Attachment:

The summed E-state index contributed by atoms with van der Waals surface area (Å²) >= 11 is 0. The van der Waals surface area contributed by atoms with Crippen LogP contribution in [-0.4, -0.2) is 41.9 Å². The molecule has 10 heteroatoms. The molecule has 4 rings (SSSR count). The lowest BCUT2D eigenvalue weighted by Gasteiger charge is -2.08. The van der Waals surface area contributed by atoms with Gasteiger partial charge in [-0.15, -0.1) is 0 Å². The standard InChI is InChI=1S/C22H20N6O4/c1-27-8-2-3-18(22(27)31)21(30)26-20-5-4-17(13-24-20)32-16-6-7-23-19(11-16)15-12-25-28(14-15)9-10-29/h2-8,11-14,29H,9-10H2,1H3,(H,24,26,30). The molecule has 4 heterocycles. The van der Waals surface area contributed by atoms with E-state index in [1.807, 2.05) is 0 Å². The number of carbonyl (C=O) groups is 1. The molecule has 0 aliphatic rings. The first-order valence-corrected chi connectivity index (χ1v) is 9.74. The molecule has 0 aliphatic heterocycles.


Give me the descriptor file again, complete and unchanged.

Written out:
The summed E-state index contributed by atoms with van der Waals surface area (Å²) >= 11 is 0. The van der Waals surface area contributed by atoms with Crippen LogP contribution in [-0.4, -0.2) is 41.9 Å². The molecule has 10 heteroatoms. The molecule has 4 rings (SSSR count). The lowest BCUT2D eigenvalue weighted by Gasteiger charge is -2.08. The van der Waals surface area contributed by atoms with Gasteiger partial charge in [-0.15, -0.1) is 0 Å². The standard InChI is InChI=1S/C22H20N6O4/c1-27-8-2-3-18(22(27)31)21(30)26-20-5-4-17(13-24-20)32-16-6-7-23-19(11-16)15-12-25-28(14-15)9-10-29/h2-8,11-14,29H,9-10H2,1H3,(H,24,26,30). The molecule has 4 heterocycles. The van der Waals surface area contributed by atoms with E-state index in [1.807, 2.05) is 0 Å². The number of carbonyl (C=O) groups is 1. The molecule has 0 aliphatic rings. The first-order valence-corrected chi connectivity index (χ1v) is 9.74. The molecule has 0 aliphatic heterocycles.